In fact, while the number of children that are born and survive at 23-28 weeks gestation [is] still a minority of the infants in a NICU [Neonatal Intensive Care Unit], they are common enough that the colloquial term "micro-preemie" has been coined to describe them, and an additional body of neonatal science has grown to support the care of the very premature infant. So in 25 years, we have gone from a practice in which those infants, once thought to be non-viable, are now beneficiaries of medical advances in order to provide them with every opportunity to survive.

Very pre-term neonates [newborns] have the neuroanatomic substrate and functional physiologic and chemical processes in the brain responsible for mediating pain or noxious stimuli (known as nociception).

Anatomic studies have shown that the density of cutaneous nociceptive nerve endings in the late fetus and newborn infant equal or exceed that of adult skin.

A controlled study of intrauterine blood sampling and blood transfusions in fetuses between 20 and 34 weeks of gestation showed hormonal responses that were consistent with fetal perception of pain.

Pre-term neonates born at 23 weeks gestation show highly specific and well-coordinated physiologic and behavioral responses to pain, similar to those seen in full-term neonates, older infants, and small children.

All of the scientific references I have just made are from research breakthroughs in the last 10 years. This information was not available in 1973. As a result of this newly emerging understanding of fetal pain development, Anand and Craig, in a 1996 editorial in the journal PAIN, called for a new definition of pain, a definition that is not subjective and that is not dependent on the patient's ability to provide a self-report.

Today, we are the beneficiaries of an enormous fund of new medical knowledge, and I believe we should incorporate that into our approach to protecting the life of the unborn.

Furthermore, places such as the University of California, with its Fetal Surgery Center, are doing just that. Exciting surgical advances, which allow for the surgeon to partially remove the fetus through an incision in the womb, fix the congenital defect, and then slip the "previable" infant back into the womb, should make us reconsider the outcome and viability of many pre-term infants, particularly those with challenging congenital defects.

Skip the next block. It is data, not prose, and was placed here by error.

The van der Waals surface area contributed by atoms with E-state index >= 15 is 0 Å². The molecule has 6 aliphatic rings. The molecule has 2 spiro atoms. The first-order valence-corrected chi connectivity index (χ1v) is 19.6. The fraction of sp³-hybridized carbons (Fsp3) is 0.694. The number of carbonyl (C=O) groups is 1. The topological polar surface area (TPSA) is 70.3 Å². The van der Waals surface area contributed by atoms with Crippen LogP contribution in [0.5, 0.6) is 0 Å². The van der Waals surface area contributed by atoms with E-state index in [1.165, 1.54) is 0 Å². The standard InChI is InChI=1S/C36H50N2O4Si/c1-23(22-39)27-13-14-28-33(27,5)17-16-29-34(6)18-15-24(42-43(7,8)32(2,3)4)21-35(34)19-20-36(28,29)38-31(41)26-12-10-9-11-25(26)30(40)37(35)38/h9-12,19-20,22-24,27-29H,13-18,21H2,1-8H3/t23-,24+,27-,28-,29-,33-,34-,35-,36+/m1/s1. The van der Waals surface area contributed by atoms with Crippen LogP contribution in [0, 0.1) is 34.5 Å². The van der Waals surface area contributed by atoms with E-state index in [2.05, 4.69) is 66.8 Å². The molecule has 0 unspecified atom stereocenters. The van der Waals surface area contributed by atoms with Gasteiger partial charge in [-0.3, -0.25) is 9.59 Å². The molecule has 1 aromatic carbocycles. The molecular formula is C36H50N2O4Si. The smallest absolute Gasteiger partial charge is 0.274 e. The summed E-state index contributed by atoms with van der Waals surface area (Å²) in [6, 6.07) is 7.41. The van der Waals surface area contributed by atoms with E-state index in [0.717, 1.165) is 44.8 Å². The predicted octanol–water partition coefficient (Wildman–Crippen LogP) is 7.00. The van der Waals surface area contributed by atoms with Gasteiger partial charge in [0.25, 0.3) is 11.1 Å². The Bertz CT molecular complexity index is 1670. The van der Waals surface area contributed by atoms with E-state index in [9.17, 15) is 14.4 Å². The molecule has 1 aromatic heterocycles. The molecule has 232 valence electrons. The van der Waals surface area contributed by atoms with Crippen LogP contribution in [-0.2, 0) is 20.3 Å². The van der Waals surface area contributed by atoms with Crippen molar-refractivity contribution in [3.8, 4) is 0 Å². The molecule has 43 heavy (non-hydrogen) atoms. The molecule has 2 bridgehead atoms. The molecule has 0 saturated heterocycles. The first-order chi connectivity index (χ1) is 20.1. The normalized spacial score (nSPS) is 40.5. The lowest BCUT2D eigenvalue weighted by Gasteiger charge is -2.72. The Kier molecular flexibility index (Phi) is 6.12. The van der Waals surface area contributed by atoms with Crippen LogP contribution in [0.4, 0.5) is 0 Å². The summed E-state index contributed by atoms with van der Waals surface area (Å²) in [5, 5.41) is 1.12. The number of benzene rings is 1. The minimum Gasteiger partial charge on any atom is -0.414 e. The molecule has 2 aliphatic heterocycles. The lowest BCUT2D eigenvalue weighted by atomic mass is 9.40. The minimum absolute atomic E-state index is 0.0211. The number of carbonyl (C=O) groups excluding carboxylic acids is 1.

Today we are hearing evidence, both medical and legal, that was not available to our counterparts in 1973. We cannot change the ramifications of their decision, but we can make better and more informed decisions today. Just as the incoming tide raises the level of the water in the harbor, and in doing so, all the boats rise to the same new level; so should we allow the tide of new medical and legal information serve as a tide to raise both our medical and legal understanding of the unborn. And in doing so, lead us to making better decisions for this vulnerable population.


Twenty-four years ago, the Supreme Court removed a God-given, unalienable right from unborn babies, a right it has the duty to secure and protect. In doing so, it elevated a "judge-made" right, the right of a person's privacy, above the God-given right to life.

It has always been my belief that unborn children should be cherished, and abortion for the convenience of the mother is contrary to the convictions that mean a great deal. I believe the life of an unborn child is to be respected as truly as the life of a newborn.

It grieves my heart that each day more and more lives are lost because of abortion. I think it is unfortunate that the courts have decided to abandon basic principles of the Constitution and of science by legalizing the senseless taking of human life by abortion. What is even more tragic is that many groups, which have termed themselves as "advocates for women," have promoted abortion rights as the premiere principle of women's rights. I find it further appalling that the federal government is forcing states to fund abortions with taxpayer funds by justifying abortion as a necessary function for the reproductive health of women.

I believe that if the Supreme Court continues to uphold the wrong decision made in Roe v. Wade, Congress should enact laws that would disallow abortion, except in very extreme circumstances. At the very least, Congress should prohibit the government from funding abortion. However, before we can pass laws forbidding abortion, we must change the dynamic of the debate by educating the American public to favor the protection of life at its natural beginningthe point of conception. I think that when all Americans, including many women who are confused about the issue, begin to realize the serious ramifications of abortion, they will strongly support the need to protect the sanctity of life.

My position in representing the people of Idaho has always been, and will continue to be, guided by the conviction that abortion is wrong and should only be considered in cases of criminal rape, incest, or when the mother's life is in imminent danger.


Regarding abortion, the source of the current controversy over abortion, of course, is the 1973 Roe v. Wade decision of the United States Supreme Court. The Roe ruling made two principal determinations. First, Roe recognized a federal constitutional right to an abortion throughout pregnancy for virtually any reason. Second, Roe determined that the unborn child is not a "person" under the Fourteenth Amendment to the U.S. Constitution, which guarantees a right to life. I disagree with both of these aspects of the Roe decision.